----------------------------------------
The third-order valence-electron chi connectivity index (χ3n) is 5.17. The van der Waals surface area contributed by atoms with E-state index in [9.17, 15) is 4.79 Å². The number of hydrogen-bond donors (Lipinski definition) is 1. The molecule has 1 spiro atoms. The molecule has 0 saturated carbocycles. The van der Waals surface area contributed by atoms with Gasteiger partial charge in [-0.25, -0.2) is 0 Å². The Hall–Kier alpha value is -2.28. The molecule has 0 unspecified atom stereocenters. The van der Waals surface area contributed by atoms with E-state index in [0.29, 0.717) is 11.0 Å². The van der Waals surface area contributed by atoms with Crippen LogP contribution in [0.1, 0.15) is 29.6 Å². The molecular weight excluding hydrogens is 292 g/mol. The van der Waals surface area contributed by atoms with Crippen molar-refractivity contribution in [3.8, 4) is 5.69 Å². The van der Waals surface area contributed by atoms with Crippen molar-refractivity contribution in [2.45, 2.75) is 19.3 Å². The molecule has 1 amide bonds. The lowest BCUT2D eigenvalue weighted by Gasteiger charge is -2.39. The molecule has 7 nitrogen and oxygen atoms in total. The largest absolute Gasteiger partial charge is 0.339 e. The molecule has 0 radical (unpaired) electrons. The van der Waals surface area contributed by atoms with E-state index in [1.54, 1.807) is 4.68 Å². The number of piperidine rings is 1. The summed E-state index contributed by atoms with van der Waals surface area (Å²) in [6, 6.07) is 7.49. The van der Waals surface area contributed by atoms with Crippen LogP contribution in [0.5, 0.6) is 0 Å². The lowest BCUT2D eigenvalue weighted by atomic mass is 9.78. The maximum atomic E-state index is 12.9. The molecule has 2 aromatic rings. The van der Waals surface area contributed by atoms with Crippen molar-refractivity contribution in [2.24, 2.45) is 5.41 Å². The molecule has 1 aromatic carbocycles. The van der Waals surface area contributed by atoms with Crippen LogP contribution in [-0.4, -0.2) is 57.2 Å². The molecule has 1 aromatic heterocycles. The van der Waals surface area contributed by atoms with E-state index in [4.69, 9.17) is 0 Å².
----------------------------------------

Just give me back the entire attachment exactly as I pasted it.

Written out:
The third-order valence-electron chi connectivity index (χ3n) is 5.17. The van der Waals surface area contributed by atoms with E-state index in [9.17, 15) is 4.79 Å². The number of hydrogen-bond donors (Lipinski definition) is 1. The molecule has 1 spiro atoms. The molecule has 0 saturated carbocycles. The van der Waals surface area contributed by atoms with Gasteiger partial charge in [-0.25, -0.2) is 0 Å². The Hall–Kier alpha value is -2.28. The molecule has 0 unspecified atom stereocenters. The van der Waals surface area contributed by atoms with E-state index in [0.29, 0.717) is 11.0 Å². The van der Waals surface area contributed by atoms with Crippen LogP contribution in [0.1, 0.15) is 29.6 Å². The molecular weight excluding hydrogens is 292 g/mol. The van der Waals surface area contributed by atoms with Crippen molar-refractivity contribution in [3.8, 4) is 5.69 Å². The van der Waals surface area contributed by atoms with Crippen molar-refractivity contribution in [2.45, 2.75) is 19.3 Å². The molecule has 1 amide bonds. The lowest BCUT2D eigenvalue weighted by Gasteiger charge is -2.39. The molecule has 7 nitrogen and oxygen atoms in total. The largest absolute Gasteiger partial charge is 0.339 e. The molecule has 0 radical (unpaired) electrons. The van der Waals surface area contributed by atoms with E-state index in [1.54, 1.807) is 4.68 Å². The number of piperidine rings is 1. The summed E-state index contributed by atoms with van der Waals surface area (Å²) in [6, 6.07) is 7.49. The van der Waals surface area contributed by atoms with Crippen LogP contribution in [0.5, 0.6) is 0 Å². The lowest BCUT2D eigenvalue weighted by atomic mass is 9.78. The maximum atomic E-state index is 12.9. The molecule has 2 aromatic rings. The van der Waals surface area contributed by atoms with Crippen molar-refractivity contribution in [2.24, 2.45) is 5.41 Å². The molecule has 1 aromatic carbocycles. The van der Waals surface area contributed by atoms with Crippen LogP contribution in [-0.4, -0.2) is 57.2 Å². The molecule has 1 aromatic heterocycles. The van der Waals surface area contributed by atoms with E-state index in [4.69, 9.17) is 0 Å².